The Cost of Egypt’s Revolution?
3:19 PM, May 11, 2011 • By LEE SMITH
To feed Egypt there are essentially two choices. The first is to keep the country as stable as possible, prove a relatively reliable partner to Washington, and reform the economy so that it’s amenable to foreign investment. But neither the Egyptian military nor the likely presidential candidates are going to go that route since this is what got Mubarak tossed out, and his sons locked up in jail—“corruption,” as Egypt’s young middle class revolutionaries called it.
The other option is to present an Egypt much less reliable and stable than Mubarak’s. In other words, a scary Egypt, an unpredictable Arab leviathan that might go to war with Israel or just fall apart at the seams. In order to keep this Egypt from exploding or imploding, someone has to pay, but it’s unlikely to be the Saudis or the Iranians. There’s no superpower contest in the Middle East, so the only option is Washington. To survive, Egypt needs to raise the rent on the Americans. “They think Mubarak sold Egypt for too little at $2 billion a year,” says Kramer. “They’re rattling the cup.”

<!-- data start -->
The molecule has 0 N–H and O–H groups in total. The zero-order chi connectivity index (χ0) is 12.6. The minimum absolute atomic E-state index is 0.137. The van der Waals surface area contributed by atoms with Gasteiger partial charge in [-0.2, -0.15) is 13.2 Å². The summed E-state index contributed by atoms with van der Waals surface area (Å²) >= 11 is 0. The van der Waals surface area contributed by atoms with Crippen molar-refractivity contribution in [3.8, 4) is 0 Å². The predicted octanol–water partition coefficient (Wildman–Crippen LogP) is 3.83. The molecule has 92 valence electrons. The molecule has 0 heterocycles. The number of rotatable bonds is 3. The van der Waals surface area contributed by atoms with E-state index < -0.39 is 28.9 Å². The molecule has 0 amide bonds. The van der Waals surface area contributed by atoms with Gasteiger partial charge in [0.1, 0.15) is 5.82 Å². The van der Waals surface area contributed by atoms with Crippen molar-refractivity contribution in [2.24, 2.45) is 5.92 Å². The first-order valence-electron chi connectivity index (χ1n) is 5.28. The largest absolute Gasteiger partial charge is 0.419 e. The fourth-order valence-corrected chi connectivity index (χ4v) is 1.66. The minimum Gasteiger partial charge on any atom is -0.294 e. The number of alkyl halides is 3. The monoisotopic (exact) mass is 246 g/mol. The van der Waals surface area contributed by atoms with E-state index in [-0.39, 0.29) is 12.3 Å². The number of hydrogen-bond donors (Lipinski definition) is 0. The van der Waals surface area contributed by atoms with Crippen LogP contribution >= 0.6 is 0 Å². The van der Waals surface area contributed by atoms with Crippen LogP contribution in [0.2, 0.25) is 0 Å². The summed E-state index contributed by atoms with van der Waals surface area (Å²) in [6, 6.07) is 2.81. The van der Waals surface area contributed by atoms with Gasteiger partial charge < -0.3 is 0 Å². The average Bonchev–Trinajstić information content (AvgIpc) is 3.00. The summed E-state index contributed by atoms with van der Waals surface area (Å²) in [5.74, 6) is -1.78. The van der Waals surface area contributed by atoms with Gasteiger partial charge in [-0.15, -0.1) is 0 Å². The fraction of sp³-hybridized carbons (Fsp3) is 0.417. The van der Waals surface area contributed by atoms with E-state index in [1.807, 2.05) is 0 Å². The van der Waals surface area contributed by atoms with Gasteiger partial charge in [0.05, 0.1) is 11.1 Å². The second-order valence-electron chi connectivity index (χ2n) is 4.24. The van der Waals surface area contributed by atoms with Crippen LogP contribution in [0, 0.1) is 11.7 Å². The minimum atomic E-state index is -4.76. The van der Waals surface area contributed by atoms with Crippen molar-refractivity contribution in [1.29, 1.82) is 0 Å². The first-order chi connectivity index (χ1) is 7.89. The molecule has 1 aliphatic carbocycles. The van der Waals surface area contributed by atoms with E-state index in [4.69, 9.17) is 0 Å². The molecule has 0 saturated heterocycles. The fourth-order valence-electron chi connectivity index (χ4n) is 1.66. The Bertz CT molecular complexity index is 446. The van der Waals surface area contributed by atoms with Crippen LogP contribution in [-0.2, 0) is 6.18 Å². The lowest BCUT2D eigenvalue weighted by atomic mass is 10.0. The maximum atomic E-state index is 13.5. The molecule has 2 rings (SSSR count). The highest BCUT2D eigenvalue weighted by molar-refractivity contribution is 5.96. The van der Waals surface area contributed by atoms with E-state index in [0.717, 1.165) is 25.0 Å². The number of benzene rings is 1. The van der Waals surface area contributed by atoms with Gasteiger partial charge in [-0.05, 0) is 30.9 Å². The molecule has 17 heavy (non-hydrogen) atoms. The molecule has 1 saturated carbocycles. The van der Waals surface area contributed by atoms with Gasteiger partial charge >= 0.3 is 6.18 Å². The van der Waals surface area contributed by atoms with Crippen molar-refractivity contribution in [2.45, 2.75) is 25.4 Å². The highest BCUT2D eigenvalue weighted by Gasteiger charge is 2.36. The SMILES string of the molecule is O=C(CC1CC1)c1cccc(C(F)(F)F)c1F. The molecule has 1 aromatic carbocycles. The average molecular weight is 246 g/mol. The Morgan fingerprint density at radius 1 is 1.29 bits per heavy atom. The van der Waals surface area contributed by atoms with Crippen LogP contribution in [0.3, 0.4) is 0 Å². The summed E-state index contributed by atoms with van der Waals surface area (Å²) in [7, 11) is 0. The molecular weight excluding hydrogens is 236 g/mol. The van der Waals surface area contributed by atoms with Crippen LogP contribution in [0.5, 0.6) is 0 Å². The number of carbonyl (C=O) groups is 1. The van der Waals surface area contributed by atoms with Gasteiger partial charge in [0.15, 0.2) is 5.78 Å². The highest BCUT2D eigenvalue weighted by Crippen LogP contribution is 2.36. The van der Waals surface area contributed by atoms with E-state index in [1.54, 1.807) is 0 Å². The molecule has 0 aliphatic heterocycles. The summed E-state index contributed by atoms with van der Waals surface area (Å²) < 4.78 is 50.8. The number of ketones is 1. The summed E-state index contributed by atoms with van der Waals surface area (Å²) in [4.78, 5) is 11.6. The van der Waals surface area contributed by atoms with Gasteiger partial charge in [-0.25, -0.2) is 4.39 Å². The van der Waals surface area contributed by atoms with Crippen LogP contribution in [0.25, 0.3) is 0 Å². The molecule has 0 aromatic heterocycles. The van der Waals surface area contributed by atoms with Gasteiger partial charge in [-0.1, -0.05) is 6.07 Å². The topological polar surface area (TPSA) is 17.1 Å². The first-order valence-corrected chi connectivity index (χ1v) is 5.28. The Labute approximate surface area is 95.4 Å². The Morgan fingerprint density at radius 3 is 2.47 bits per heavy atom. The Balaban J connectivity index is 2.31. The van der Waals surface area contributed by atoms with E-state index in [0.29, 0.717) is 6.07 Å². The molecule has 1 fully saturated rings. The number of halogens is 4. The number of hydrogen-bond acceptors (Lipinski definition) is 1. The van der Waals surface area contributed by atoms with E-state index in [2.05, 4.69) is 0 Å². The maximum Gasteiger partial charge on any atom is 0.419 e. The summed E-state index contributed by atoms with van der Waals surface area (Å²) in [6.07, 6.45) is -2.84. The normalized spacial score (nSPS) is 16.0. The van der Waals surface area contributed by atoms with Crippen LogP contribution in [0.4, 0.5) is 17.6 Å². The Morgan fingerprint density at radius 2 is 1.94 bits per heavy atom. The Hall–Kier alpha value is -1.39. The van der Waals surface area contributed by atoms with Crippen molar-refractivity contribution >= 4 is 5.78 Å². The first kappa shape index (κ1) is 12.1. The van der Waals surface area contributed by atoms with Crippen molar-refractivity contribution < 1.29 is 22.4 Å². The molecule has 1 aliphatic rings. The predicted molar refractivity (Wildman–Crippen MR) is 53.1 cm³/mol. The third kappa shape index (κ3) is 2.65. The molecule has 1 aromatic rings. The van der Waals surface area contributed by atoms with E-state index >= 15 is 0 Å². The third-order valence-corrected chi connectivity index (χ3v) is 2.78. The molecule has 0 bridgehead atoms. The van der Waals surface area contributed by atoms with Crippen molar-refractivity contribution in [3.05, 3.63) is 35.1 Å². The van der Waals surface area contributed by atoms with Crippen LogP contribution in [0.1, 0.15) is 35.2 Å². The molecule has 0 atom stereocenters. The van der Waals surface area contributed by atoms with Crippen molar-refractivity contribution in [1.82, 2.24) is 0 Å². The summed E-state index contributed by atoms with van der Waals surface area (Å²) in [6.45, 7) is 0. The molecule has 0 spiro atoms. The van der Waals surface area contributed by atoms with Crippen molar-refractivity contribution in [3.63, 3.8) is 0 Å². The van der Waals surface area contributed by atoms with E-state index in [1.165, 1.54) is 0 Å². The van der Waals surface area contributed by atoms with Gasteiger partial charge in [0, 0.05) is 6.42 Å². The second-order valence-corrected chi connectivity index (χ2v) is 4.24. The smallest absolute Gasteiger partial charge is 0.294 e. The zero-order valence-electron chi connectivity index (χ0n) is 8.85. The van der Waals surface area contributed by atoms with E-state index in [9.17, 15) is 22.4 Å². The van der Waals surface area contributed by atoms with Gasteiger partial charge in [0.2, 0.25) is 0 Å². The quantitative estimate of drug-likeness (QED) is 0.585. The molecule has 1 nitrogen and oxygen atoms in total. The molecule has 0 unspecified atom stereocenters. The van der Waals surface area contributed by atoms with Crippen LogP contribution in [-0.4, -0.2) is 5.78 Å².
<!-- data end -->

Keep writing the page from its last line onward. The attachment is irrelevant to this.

Cairo is normalizing relations with Iran and giving Hamas a ride in order to get the Americans to pay up—unless they want to see Egypt get really ugly. The military is not going to crack down on the Salafists unless Washington pays for it, full price and not as part of any package deal. So what if street confrontations between Muslims and Copts leaving dozens dead in the streets of Cairo keep tourists at home? $15 billion a year in tourist revenue is not enough to cover Egypt’s basic requirements in the first place.
The problem of course is that the U.S. doesn’t have the money to keep Egypt afloat either. The bill for Egypt’s revolution has come due, and as it turns out, everyone left his wallet at home.